“There were moments when I considered not carrying on with the MA, but it seemed the staff were not prepared to allow that. I think that's testament to what the University stands for - if the student has the abilities, then the university will draw them out and elevate the individual."
Richard Bretherick, MA International Policy and Diplomacy
A Staffordshire University graduate and humanitarian aid worker overseas has spoken of his delight at receiving the Vice-Chancellor’s Graduating Student Award 2018.
Richard Bretherick, 49, originally from Dewsbury, West Yorkshire studied the MA International Policy and Diplomacy degree by distance learning while working as South Sudan Country Director for the Mentor Initiative, a non-governmental organisation which works to fight tropical diseases like malaria.
Richard was one of six students shortlisted to receive the Vice Chancellor’s annual award, which is announced each year during the summer graduation ceremonies. He said: “My initial feeling when nominated was one of some amazement. Now that I have won the award, I am somewhat overwhelmed. It seems odd to me, having gone through the MA course while working in South Sudan and Central African Republic, that I reached a standard deemed worthy of an award. I consider this to be my finest academic achievement.”
Announcing her decision, Vice-Chancellor Professor Liz Barnes said: "Richard is a fine example of how our University connects across the world - studying in South Sudan while undertaking massive challenges in his work and life. Like so many of our students he has overcome adversity and achieved great things, also sharing his learning with his peer group and staff.”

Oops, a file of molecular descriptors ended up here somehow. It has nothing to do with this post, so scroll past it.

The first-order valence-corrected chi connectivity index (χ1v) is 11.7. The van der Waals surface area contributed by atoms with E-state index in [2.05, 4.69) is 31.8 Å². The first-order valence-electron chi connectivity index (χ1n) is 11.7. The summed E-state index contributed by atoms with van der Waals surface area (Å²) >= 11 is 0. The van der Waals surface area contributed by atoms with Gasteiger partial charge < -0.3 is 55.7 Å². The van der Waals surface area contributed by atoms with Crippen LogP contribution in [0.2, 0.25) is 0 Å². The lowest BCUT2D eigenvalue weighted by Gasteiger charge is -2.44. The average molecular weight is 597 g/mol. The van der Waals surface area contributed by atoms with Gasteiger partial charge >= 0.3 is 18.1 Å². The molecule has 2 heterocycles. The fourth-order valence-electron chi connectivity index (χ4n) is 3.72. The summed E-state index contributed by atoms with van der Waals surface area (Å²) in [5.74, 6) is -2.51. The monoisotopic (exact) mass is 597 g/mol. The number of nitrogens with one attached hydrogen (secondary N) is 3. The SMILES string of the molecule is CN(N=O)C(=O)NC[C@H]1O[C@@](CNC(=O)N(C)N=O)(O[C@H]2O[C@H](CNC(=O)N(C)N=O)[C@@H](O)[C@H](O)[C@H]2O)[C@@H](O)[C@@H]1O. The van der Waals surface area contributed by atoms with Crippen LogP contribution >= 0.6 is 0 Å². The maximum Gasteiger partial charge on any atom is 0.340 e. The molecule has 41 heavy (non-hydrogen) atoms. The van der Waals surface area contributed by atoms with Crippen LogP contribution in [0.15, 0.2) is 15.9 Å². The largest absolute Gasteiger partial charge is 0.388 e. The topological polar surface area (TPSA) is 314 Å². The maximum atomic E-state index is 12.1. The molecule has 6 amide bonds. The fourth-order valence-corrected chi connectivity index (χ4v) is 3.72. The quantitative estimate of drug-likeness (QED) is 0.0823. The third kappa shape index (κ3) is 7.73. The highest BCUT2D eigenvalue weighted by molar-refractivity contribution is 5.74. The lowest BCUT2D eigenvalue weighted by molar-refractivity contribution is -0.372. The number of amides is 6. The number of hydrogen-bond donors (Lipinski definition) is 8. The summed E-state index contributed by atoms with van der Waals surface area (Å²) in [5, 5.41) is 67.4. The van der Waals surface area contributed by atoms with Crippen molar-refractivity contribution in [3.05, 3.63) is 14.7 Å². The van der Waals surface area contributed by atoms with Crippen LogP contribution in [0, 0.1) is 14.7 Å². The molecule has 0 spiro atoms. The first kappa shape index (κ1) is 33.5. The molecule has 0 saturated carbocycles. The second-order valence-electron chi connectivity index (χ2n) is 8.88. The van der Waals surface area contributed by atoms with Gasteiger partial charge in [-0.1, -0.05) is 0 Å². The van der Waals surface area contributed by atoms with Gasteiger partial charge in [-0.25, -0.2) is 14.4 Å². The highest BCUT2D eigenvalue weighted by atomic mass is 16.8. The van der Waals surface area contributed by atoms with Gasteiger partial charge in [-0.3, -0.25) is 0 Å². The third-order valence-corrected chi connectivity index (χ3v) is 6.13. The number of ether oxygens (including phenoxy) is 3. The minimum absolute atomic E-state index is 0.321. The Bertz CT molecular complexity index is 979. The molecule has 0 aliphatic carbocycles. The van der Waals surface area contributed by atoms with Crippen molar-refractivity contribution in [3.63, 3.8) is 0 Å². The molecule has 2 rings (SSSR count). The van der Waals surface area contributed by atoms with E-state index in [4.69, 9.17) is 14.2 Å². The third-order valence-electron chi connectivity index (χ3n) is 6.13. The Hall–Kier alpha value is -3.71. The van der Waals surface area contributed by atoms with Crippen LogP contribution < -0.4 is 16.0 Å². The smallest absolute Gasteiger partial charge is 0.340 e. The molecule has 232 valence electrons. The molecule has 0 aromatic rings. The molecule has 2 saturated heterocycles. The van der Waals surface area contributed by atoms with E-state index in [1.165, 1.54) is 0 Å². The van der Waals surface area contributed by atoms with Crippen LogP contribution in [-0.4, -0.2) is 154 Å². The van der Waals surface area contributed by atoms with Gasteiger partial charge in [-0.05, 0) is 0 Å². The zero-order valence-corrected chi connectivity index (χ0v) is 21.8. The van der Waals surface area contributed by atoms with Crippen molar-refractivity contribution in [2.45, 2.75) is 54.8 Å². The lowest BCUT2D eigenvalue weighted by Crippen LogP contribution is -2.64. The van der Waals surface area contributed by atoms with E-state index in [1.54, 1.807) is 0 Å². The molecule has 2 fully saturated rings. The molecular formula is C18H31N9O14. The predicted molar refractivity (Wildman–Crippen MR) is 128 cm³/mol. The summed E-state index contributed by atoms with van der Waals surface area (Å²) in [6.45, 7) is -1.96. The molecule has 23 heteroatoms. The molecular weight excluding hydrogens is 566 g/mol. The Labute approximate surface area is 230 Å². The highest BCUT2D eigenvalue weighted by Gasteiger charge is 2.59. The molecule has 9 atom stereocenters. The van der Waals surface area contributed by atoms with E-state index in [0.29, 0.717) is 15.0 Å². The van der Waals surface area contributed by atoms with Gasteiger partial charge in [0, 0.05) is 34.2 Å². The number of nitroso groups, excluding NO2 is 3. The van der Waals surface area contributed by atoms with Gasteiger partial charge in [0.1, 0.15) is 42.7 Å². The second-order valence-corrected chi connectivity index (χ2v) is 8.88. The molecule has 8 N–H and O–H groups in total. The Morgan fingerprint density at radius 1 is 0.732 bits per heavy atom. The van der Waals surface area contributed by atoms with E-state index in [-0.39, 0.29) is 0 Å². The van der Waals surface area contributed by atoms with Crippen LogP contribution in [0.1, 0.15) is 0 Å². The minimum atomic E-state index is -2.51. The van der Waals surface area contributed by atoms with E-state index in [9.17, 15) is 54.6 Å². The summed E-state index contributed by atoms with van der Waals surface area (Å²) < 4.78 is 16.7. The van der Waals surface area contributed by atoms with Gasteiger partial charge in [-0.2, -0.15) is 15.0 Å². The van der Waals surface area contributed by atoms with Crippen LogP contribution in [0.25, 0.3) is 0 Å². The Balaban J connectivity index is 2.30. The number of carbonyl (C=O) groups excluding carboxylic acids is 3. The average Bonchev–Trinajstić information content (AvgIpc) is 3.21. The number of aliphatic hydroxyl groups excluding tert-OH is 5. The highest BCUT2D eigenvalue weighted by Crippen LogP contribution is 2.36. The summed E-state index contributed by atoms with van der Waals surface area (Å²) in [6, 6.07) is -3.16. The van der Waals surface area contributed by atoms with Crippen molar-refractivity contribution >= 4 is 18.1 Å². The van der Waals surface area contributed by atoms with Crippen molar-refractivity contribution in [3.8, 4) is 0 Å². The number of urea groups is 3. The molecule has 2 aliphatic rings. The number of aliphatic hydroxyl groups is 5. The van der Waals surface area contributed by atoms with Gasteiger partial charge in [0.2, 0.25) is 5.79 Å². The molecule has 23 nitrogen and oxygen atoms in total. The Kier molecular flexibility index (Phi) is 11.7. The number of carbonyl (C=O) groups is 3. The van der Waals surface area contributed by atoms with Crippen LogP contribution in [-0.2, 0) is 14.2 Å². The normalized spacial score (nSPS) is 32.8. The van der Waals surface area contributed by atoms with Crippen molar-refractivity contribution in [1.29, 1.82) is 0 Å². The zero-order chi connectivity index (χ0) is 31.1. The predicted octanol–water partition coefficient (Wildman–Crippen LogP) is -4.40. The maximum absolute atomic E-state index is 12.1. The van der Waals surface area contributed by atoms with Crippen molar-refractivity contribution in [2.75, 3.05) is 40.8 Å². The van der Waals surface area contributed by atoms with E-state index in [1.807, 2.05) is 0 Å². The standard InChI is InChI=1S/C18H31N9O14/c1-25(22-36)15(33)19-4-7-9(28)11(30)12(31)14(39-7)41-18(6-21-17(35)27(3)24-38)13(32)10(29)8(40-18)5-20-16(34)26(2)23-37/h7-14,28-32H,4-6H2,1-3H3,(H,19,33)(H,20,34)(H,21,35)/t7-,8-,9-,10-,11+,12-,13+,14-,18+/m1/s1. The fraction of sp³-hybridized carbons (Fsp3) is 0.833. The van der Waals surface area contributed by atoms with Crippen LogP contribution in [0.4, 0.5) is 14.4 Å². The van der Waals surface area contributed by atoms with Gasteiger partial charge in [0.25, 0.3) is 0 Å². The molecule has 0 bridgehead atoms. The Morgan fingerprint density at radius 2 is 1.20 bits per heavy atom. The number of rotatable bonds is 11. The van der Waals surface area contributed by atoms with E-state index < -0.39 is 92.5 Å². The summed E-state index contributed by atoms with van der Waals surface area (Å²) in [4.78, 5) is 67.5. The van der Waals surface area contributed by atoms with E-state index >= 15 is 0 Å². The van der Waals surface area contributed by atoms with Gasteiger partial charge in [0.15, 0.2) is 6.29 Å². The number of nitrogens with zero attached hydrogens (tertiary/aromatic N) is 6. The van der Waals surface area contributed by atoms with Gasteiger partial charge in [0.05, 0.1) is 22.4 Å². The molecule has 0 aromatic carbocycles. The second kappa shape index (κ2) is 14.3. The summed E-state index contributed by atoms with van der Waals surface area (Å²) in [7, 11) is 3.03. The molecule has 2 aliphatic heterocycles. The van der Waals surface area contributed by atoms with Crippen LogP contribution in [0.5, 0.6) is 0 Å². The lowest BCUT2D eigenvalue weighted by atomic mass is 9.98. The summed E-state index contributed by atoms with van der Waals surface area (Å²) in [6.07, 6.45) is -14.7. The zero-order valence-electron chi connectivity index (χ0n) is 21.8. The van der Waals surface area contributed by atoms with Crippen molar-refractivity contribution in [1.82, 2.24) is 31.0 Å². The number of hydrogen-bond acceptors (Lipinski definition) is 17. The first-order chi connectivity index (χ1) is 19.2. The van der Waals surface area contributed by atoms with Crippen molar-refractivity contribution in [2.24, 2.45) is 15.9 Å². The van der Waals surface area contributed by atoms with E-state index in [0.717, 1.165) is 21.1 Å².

Richard has lived, studied and worked in several countries over the last 20 years including Indonesia, Australia, Turkey, Central African Republic, Afghanistan, and South Sudan. Due to work commitments, he was unable to attend his graduation ceremony, although this father Jack collected the award on his behalf.
He said: “In 2014 I took a job in South Sudan as a humanitarian aid worker. I realised that if I was to progress I would need a postgrad qualification. The clinching factor was that I was living in a hut in a very remote village with very little to do in the evenings - alone with no electricity, no running water, no distractions, so I decided that it would be wise to fill my time reading and studying as a way of furthering myself personally and holding on to my sanity.”
Richard said the challenge of working in a pressurised environment and studying was draining at times but the University went to great lengths to get study materials to him and he felt supported throughout. “There were moments when I considered not carrying on with the MA, but it seemed the staff were not prepared to allow that. I think that's testament to what the University stands for - if the student has the abilities, then the university will draw them out and elevate the individual.
“I frequently contract malaria, and on one occasion needed the intervention of my tutor when it looked like I might fall behind. Additionally, on one occasion I evacuated my base in the north of Central African Republic when it came under attack, taking my study materials with me. I sheltered in a UN military base five hours away for one week. The UN commander allowed me access to his internet so that I could continue posting in the weekly seminars. It's feasible, you just have to find a way.”
Richard said the course had also helped his professional development and to spend more time listening to others and analyzing. “The content of my modules on the MA International Policy & Diplomacy actually coincided with my working life, so I had a much greater appreciation of issues behind the problems I was facing on a daily basis when dealing with refugees and displaced persons.”
Richard, who has a 12 year old daughter, is now planning his return to his native West Yorkshire in September.
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